The U.N. health body said (pdf) that the subvariant is compromised of genetic material from the two Omicron strains of BA.1 and BA.2.
“The XE recombinant (BA.1-BA.2), was first detected in the United Kingdom” in January and at least 600 cases have been reported so far, according to WHO. “XE belongs to the Omicron variant until significant differences in transmission and disease characteristics, including severity, may be reported,” it clarified.
WHO noted that early estimates suggest a community growth rate of 10 percent more than BA.2, although further evidence is needed.
Further confirmation of XE and other variants is becoming more difficult, according to WHO, which said that there has been a “recent significant reduction in SARS-CoV-2 testing by several Member States.” SARS-CoV-2 is another name for the CCP (Chinese Communist Party) virus, which causes COVID-19.
“Data are becoming progressively less representative, less timely, and less robust,” the U.N. agency continued. “This inhibits our collective ability to track where the virus is, how it is spreading and how it is evolving: information and analyses that remain critical to effectively end the acute phase of the pandemic.”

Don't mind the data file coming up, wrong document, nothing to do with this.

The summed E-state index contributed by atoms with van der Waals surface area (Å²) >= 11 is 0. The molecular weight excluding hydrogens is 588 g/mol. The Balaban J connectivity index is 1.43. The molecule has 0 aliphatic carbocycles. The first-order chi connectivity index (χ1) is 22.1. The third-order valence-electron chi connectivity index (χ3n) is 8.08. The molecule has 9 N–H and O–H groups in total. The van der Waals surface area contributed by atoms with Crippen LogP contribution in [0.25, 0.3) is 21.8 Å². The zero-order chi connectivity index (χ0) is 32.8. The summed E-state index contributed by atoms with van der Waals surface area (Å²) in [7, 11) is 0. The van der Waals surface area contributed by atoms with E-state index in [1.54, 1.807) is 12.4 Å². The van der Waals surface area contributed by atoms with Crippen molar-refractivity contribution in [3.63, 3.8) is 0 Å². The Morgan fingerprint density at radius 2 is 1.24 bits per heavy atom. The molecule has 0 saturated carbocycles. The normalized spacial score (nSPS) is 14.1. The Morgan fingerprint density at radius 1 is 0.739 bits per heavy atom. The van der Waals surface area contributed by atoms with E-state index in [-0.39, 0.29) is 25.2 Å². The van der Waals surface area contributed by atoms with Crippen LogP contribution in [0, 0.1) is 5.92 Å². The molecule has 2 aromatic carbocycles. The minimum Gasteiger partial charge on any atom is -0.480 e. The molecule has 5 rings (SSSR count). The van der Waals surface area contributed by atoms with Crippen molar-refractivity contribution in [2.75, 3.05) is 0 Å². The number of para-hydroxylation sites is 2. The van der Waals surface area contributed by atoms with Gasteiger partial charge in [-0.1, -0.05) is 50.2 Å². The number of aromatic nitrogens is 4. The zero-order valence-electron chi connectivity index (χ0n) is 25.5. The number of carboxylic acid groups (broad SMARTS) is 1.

Officials in the United Kingdom last week cautioned not to jump to any conclusions about XE and whether it spreads more quickly or whether it triggers more severe symptoms.
“XE shows evidence of community transmission within England, although it is currently less [than] 1 percent of total sequenced cases,” said the UK Health Services Agency in a report (pdf). “Early growth rates for XE were not significantly different from BA.2, but using the most recent data up to 16 March 2022, XE has a growth rate 9.8 percent above that of BA.2.”
“As this estimate has not remained consistent as new data have been added, it cannot yet be interpreted as an estimate of growth advantage for the recombinant. Numbers were too small for the XE recombinant to be analyzed by region.”
Since mid-January, the United States has seen a significant drop in cases, deaths, and hospitalizations from COVID-19. An Epoch Times analysis of federal health data published last week shows that as of April 1, hospitalizations reached the lowest level since August 2020.
Officials in China, however, have reported a significant surge in COVID-19 cases in recent days, sparking harsh lockdowns in large cities. In late March, the Chinese regime—which employs and promotes a draconian “zero COVID” policy—moved to completely shut down Changchun, a city of 4.5 million people, which will likely cause worldwide supply chain disruptions.